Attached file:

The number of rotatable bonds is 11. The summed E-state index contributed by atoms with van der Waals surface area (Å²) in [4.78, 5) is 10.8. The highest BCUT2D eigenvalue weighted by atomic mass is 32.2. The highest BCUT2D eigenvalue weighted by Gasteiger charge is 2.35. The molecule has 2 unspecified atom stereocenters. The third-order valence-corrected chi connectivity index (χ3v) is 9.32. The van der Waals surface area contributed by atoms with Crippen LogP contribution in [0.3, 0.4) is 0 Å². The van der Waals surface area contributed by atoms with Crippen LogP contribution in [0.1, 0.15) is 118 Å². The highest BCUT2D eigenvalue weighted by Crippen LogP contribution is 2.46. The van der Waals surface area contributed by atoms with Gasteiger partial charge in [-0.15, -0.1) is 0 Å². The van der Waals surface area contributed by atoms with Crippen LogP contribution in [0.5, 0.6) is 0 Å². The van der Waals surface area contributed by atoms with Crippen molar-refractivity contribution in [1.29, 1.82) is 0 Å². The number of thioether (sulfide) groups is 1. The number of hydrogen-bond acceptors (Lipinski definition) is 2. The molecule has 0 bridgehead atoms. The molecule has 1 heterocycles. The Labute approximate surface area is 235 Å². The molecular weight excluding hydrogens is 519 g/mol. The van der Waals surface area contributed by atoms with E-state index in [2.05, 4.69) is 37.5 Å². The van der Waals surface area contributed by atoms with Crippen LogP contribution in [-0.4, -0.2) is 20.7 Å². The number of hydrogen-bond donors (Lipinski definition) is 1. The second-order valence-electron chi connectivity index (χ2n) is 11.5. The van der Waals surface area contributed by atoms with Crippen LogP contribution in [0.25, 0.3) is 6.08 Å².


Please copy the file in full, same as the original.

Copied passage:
The number of rotatable bonds is 11. The summed E-state index contributed by atoms with van der Waals surface area (Å²) in [4.78, 5) is 10.8. The highest BCUT2D eigenvalue weighted by atomic mass is 32.2. The highest BCUT2D eigenvalue weighted by Gasteiger charge is 2.35. The molecule has 2 unspecified atom stereocenters. The third-order valence-corrected chi connectivity index (χ3v) is 9.32. The van der Waals surface area contributed by atoms with Crippen LogP contribution in [0.3, 0.4) is 0 Å². The van der Waals surface area contributed by atoms with Crippen LogP contribution in [0.1, 0.15) is 118 Å². The highest BCUT2D eigenvalue weighted by Crippen LogP contribution is 2.46. The van der Waals surface area contributed by atoms with Gasteiger partial charge in [-0.15, -0.1) is 0 Å². The van der Waals surface area contributed by atoms with Crippen LogP contribution in [0.5, 0.6) is 0 Å². The van der Waals surface area contributed by atoms with Crippen molar-refractivity contribution in [1.29, 1.82) is 0 Å². The number of thioether (sulfide) groups is 1. The number of hydrogen-bond acceptors (Lipinski definition) is 2. The molecule has 0 bridgehead atoms. The molecule has 1 heterocycles. The Labute approximate surface area is 235 Å². The molecular weight excluding hydrogens is 519 g/mol. The van der Waals surface area contributed by atoms with E-state index in [2.05, 4.69) is 37.5 Å². The van der Waals surface area contributed by atoms with Crippen LogP contribution in [-0.4, -0.2) is 20.7 Å². The number of hydrogen-bond donors (Lipinski definition) is 1. The second-order valence-electron chi connectivity index (χ2n) is 11.5. The van der Waals surface area contributed by atoms with Crippen LogP contribution in [0.25, 0.3) is 6.08 Å².